these forms modified in a variety of ways, as indeed may be
seen in those which I have figured in Plates V. and VI.

Now, as the statoblast has so far been found in nearly all
the freshwater sponges that have been described, and never in
the marine ones, while- the form of the skeleton-spicule is not
only always acerate but almost always more or less alike in all,it
follows from the latter being of little or no specific value that
the statoblast, which is different in all, at least in the form of
its spicules, must become the basis of the most reliable classi-
fication ; and therefore I shall use its characters for what in
this respect I may hereafter have to propose.


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known Species <j/*Spongilla. 86

No attempt to classify the freshwater sponges had been
made up to the publication of the late Dr. J. E. Gray's " Notes "
in 1867 (No. 22, p. 491), when my dear old friend (alas I now
only dear to memory) made them the seventh order in his
" proposed " arrangement of the Spongida generally, under the
terms " Potamospongia,*' family " Spongilladae,'^' with the
following genera, viz. : — 1 . Ephydatia j 2. Dostlia ; 3. Me*'
tania ; 4. Acalle ; 5. Drulia ; 6. Eunapius ; and 7. Spongilla ;
adding Dr. Bowerbank's marine species Diplodemia as an
eighth genus — an incongruity arising from the misconception
of Dr. Bowerbank to which I have already alluded. If
Dr. Gray's "Notes" had been based on direct knowledge of
the species of Spongilla themselves, and not on Dr. Bower-
bank s *' Monograph " (No. 20), it might have been unneces-
sary now to propose a different arrangement. It is enough to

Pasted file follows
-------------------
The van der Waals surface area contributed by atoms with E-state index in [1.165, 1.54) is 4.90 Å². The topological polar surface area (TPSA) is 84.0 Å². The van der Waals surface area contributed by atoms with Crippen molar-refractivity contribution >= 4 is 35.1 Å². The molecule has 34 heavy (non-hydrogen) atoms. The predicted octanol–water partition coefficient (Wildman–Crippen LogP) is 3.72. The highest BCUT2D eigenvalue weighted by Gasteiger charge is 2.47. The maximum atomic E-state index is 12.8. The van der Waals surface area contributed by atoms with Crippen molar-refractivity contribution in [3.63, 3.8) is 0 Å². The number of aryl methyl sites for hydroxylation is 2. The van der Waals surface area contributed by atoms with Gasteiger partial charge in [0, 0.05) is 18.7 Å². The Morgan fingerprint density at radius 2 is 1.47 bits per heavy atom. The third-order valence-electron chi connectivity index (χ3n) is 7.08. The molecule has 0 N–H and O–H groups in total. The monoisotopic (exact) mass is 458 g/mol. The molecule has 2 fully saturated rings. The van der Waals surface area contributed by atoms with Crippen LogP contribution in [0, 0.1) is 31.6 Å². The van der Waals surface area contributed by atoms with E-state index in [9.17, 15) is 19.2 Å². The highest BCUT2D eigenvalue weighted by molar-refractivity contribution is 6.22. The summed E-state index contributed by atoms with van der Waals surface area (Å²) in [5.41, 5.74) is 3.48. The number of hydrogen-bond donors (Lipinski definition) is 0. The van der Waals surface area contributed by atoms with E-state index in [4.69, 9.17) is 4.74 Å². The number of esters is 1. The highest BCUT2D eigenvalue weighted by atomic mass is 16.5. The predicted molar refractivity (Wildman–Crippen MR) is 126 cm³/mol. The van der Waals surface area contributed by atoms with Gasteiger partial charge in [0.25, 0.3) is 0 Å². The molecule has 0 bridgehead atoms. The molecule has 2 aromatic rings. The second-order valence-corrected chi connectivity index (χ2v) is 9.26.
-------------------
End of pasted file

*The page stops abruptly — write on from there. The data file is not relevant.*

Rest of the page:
state of this " Monograph " that Dr. Bowerbank therein calls
the statoblasts " ovaries," and in speaking of them in Span -
gilla gregaria (No. 20, p. 15) thus expresses himself — " The
gregarious habit of these ovaries," &c. — to show the fallacies
that might arise from such loose phraseology. But setting
aside this and the like (for there is much to redeem it), I have
had before me, in addition to the publications under reference,
the actual specimens, while going through the late Dr. Bower-
bank's collections for the British Museum (where they now
are) ; and it has been from examination of these type speci-
mens, together with my own from the island of Bombay,
which were described, illustrated, and published long before
Dr, Bowerbank's "Monograph of the SpongillidsB, that I
have been induced to propose the following classification.

As may have been observed, in my " Notes introductory to
the Study and Classification of the Spongida," in 1875 (No.
27), I found it necessary to make the fresnwater sponges the
fifth family of my sixth order of the Spongida generally,
under the name of " Potamospongida," with a single group, at
present named " Spongillina." Hence so far they will stand
thus: —



Char. Possessiu]^ a skeleton whose fibre is entirely com-
posed of proper spicules bound together by a minimum of
sarcode. Form of spicule variable.


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86 Mr. H. J. Carter an the

Family 5. Potamospongida.
Freshwater Sponges.

Group 19. SpoiTGiLLiirA.

Char. Bearing seed-like reproductive organs called " sta-

Genera: 1. SpongiUa] 2. Meyenia', 3. Tubdla)
4. Parmula] 5. Vruguaya,


Gen. char. Skeleton-spicule acerate^ smooth, curved, fusi-
form, pointed, sometimes more or less spined or more or less
inflated in the centre: sometimes accompanied bj flesh-
spicules. Statoblast globular, crust thick, thin, or absent
altogether, accompanial by or charged with minute acerates
(Pi. V. fig. 5, b by dy &c.), smooth or spined according to the
species, arranged tangentiallj.

* MimUe acerates Btnooth.

1. SpongiUa Carteriy Bk.

SpongiUa Carteriy Bk., No. 20; p. 31, pi. xxxviii. fig. 20 ; proviaioiially
8,friabiU$, Lam., No. 12, p. 83, pi. lii. tig. 3.

Massive, sessile. Colour greenish or faint whitish vellow.
Structure fragile, crumbling. Skeleton-spicule smooth, fusi-
form, curved, gradually t sharp-pointed. Statoblast globular;
aperture infundibular : crust composed of pyramidal columns